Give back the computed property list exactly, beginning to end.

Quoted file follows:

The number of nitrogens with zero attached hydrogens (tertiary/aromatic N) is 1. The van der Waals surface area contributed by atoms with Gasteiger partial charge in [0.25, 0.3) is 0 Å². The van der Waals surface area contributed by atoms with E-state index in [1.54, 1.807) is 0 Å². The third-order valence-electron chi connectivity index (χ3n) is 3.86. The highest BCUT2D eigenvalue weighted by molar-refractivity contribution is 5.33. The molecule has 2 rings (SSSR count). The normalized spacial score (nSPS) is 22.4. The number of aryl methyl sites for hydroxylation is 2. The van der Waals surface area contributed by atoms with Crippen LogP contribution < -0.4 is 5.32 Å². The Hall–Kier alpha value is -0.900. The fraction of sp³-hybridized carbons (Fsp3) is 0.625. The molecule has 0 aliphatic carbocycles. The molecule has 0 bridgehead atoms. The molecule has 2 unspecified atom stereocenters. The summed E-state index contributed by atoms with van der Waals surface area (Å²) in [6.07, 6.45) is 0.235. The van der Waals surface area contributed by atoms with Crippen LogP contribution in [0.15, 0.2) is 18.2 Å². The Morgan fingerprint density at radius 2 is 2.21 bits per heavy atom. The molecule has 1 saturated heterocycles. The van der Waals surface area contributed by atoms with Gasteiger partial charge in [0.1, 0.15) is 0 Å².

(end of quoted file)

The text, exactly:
The number of nitrogens with zero attached hydrogens (tertiary/aromatic N) is 1. The van der Waals surface area contributed by atoms with Gasteiger partial charge in [0.25, 0.3) is 0 Å². The van der Waals surface area contributed by atoms with E-state index in [1.54, 1.807) is 0 Å². The third-order valence-electron chi connectivity index (χ3n) is 3.86. The highest BCUT2D eigenvalue weighted by molar-refractivity contribution is 5.33. The molecule has 2 rings (SSSR count). The normalized spacial score (nSPS) is 22.4. The number of aryl methyl sites for hydroxylation is 2. The van der Waals surface area contributed by atoms with Crippen LogP contribution < -0.4 is 5.32 Å². The Hall–Kier alpha value is -0.900. The fraction of sp³-hybridized carbons (Fsp3) is 0.625. The molecule has 0 aliphatic carbocycles. The molecule has 0 bridgehead atoms. The molecule has 2 unspecified atom stereocenters. The summed E-state index contributed by atoms with van der Waals surface area (Å²) in [6.07, 6.45) is 0.235. The van der Waals surface area contributed by atoms with Crippen LogP contribution in [0.15, 0.2) is 18.2 Å². The Morgan fingerprint density at radius 2 is 2.21 bits per heavy atom. The molecule has 1 saturated heterocycles. The van der Waals surface area contributed by atoms with Gasteiger partial charge in [0.1, 0.15) is 0 Å².